The latest government figures show that grocery price increases are starting to ease. So will that mean the product you once bought for $2 that now sells for $3, is going to be $2 again?

Probably not. But more plentiful coupons and deals could help you get that product for a lot less than its new full price.

That’s the expectation from some, as inflation appears to cool. Some companies haven’t stopped raising prices yet, while others hope their prices have peaked, and still others are looking toward a future where increased promotions and maybe even larger package sizes could tempt shoppers, who are put off by higher shelf prices that may now be permanent.

Procter & Gamble is in the first category, of companies that haven’t stopped raising prices yet. “We have a number of price increases that go into effect in February,” P&G Chief Financial Officer Andre Schulten told investors last week. But P&G isn’t concerned about losing customers, because many of its products are in categories that shoppers can’t do without. “They continue to wash their laundry, they continue to wash their hair,” Schulten said, so shoppers are not going to stop buying detergent or shampoo. They may trade down to cheaper brands, but P&G is betting that its products’ “irresistible superiority” will keep them coming back.

“We’ve got a lot of innovation coming,” P&G CEO Jon Moeller added. And shoppers are “very responsive, in a positive way, to innovation that improves performance,” he said – regardless of price.

ConAgra is in the second category, of companies that don’t expect to raise prices again, but aren’t necessarily committing to increased promotions. In an interview with Reuters earlier this month, CEO Sean Connolly said after the latest round of price hikes, the snacks and frozen food maker has no plans for any more. But “will we see an increase in promotions?” Connolly asked. “We are already promoting pretty consistently in line with where we were pre-pandemic… and we don’t really have plans to see that change.”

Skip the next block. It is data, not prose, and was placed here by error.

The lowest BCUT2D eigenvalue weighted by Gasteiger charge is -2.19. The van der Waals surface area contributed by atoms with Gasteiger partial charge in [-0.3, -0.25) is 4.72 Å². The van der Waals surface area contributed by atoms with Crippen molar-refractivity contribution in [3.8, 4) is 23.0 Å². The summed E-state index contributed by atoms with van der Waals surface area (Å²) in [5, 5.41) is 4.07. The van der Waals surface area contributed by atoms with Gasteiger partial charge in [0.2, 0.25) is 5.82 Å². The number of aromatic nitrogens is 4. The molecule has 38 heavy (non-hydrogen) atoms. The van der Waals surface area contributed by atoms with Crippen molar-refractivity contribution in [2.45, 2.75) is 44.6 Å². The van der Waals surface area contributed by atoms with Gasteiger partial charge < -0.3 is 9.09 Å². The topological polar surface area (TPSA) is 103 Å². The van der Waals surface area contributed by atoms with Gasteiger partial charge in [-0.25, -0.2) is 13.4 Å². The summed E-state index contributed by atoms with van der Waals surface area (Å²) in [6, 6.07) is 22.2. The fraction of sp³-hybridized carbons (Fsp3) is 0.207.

At least until supply catches up with demand. “Until supply normalizes further, I just can’t see retailers pushing for deals that exacerbate out of stocks,” Connolly elaborated in an earlier call with investors. “That’s not good for retailers when their shoppers go over to the store across the street to get the items that they couldn’t find in their stores.”

As for regular prices, “you tend not to see pricing rollbacks” after inflation eases, Connolly acknowledged. So higher prices are probably not going to return to their once-lower levels.

Which brings us to snack maker Utz, which is in the third category – a company that expects retailers and manufacturers to start offering more deals and promotions to help offset higher regular prices. And the company’s CEO saw it coming as early as last summer.

“We don’t take something that was $1, move it to $1.10, and then a year or two later, move it to $1,” Utz CEO Dylan Lissette told investors last August, about list prices that are unlikely to change. “What you do see is a movement in the migration, in the depth and the frequency of your promotional activity over time.” So the price on the shelf may not change, but more frequent coupons and promotions could help you pay a lot less.

Further out, Lissette predicted a reversal in “shrinkflation,” where companies make you pay more for less, by decreasing product sizes. “Something may sort of go down in size over a couple of years,” but “companies are competitive and then five or six years out, there’s a new size introduction of a value pack or something else.”

In the end, “we all want to be competitive,” Lissette said. And “we want to reward our customers” for sticking with them during tough economic times.

So some shoppers may not mind price hikes if it means they get innovation and superiority in return. Others would be happy just to see the current rate of price increases level off. And still others are holding out for more coupons and deals so they can save money on their groceries again – while letting someone else get stuck paying full price.

Image source: Utz

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